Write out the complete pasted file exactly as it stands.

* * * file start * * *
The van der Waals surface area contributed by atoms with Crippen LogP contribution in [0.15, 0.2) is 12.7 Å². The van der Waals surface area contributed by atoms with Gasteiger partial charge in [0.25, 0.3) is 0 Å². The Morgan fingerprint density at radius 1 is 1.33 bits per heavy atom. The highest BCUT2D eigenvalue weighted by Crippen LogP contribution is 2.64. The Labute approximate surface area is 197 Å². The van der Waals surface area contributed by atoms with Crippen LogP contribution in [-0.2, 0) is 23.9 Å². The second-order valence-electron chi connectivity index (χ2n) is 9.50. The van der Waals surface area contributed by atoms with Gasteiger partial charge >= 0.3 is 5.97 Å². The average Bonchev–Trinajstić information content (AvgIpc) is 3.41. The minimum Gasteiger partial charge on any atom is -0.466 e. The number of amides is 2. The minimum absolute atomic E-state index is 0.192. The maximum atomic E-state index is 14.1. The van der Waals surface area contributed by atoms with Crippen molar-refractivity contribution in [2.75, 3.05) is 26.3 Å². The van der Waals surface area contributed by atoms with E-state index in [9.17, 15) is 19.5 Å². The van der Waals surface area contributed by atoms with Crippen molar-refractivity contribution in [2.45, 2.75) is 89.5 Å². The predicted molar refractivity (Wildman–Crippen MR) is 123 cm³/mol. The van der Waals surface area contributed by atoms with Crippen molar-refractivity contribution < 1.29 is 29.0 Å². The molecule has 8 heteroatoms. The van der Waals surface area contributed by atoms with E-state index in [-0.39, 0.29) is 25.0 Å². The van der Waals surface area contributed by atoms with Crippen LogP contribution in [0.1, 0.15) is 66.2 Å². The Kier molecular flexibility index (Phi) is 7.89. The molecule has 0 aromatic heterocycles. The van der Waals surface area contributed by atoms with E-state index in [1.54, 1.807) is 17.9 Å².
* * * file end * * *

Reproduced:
The van der Waals surface area contributed by atoms with Crippen LogP contribution in [0.15, 0.2) is 12.7 Å². The van der Waals surface area contributed by atoms with Gasteiger partial charge in [0.25, 0.3) is 0 Å². The Morgan fingerprint density at radius 1 is 1.33 bits per heavy atom. The highest BCUT2D eigenvalue weighted by Crippen LogP contribution is 2.64. The Labute approximate surface area is 197 Å². The van der Waals surface area contributed by atoms with Crippen LogP contribution in [-0.2, 0) is 23.9 Å². The second-order valence-electron chi connectivity index (χ2n) is 9.50. The van der Waals surface area contributed by atoms with Gasteiger partial charge >= 0.3 is 5.97 Å². The average Bonchev–Trinajstić information content (AvgIpc) is 3.41. The minimum Gasteiger partial charge on any atom is -0.466 e. The number of amides is 2. The minimum absolute atomic E-state index is 0.192. The maximum atomic E-state index is 14.1. The van der Waals surface area contributed by atoms with Crippen molar-refractivity contribution in [2.75, 3.05) is 26.3 Å². The van der Waals surface area contributed by atoms with E-state index in [9.17, 15) is 19.5 Å². The van der Waals surface area contributed by atoms with Crippen molar-refractivity contribution in [2.45, 2.75) is 89.5 Å². The predicted molar refractivity (Wildman–Crippen MR) is 123 cm³/mol. The van der Waals surface area contributed by atoms with Crippen molar-refractivity contribution < 1.29 is 29.0 Å². The molecule has 8 heteroatoms. The van der Waals surface area contributed by atoms with E-state index in [-0.39, 0.29) is 25.0 Å². The van der Waals surface area contributed by atoms with Crippen LogP contribution in [0.1, 0.15) is 66.2 Å². The Kier molecular flexibility index (Phi) is 7.89. The molecule has 0 aromatic heterocycles. The van der Waals surface area contributed by atoms with E-state index in [1.54, 1.807) is 17.9 Å².